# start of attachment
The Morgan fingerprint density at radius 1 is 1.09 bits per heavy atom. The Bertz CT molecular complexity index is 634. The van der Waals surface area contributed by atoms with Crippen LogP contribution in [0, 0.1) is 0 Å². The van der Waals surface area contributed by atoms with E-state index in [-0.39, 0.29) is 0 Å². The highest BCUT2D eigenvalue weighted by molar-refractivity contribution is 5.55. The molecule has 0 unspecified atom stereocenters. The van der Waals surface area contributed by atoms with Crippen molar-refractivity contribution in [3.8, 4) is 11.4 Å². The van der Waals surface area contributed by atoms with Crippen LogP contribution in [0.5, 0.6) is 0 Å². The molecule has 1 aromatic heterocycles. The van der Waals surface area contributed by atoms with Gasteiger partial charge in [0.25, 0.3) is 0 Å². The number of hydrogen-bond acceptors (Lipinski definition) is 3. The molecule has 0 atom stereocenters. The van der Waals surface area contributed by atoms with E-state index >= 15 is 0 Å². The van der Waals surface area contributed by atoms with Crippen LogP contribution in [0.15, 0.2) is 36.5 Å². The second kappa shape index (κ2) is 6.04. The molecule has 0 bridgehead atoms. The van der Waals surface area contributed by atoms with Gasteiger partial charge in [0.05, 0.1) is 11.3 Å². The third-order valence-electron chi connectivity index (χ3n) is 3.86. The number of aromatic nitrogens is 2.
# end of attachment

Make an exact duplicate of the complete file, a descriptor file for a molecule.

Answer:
The Morgan fingerprint density at radius 1 is 1.09 bits per heavy atom. The Bertz CT molecular complexity index is 634. The van der Waals surface area contributed by atoms with Crippen LogP contribution in [0, 0.1) is 0 Å². The van der Waals surface area contributed by atoms with E-state index in [-0.39, 0.29) is 0 Å². The highest BCUT2D eigenvalue weighted by molar-refractivity contribution is 5.55. The molecule has 0 unspecified atom stereocenters. The van der Waals surface area contributed by atoms with Crippen molar-refractivity contribution in [3.8, 4) is 11.4 Å². The van der Waals surface area contributed by atoms with Crippen LogP contribution in [0.5, 0.6) is 0 Å². The molecule has 1 aromatic heterocycles. The van der Waals surface area contributed by atoms with Gasteiger partial charge in [0.25, 0.3) is 0 Å². The number of hydrogen-bond acceptors (Lipinski definition) is 3. The molecule has 0 atom stereocenters. The van der Waals surface area contributed by atoms with E-state index >= 15 is 0 Å². The van der Waals surface area contributed by atoms with Crippen LogP contribution in [0.15, 0.2) is 36.5 Å². The second kappa shape index (κ2) is 6.04. The molecule has 0 bridgehead atoms. The van der Waals surface area contributed by atoms with Gasteiger partial charge in [0.05, 0.1) is 11.3 Å². The third-order valence-electron chi connectivity index (χ3n) is 3.86. The number of aromatic nitrogens is 2.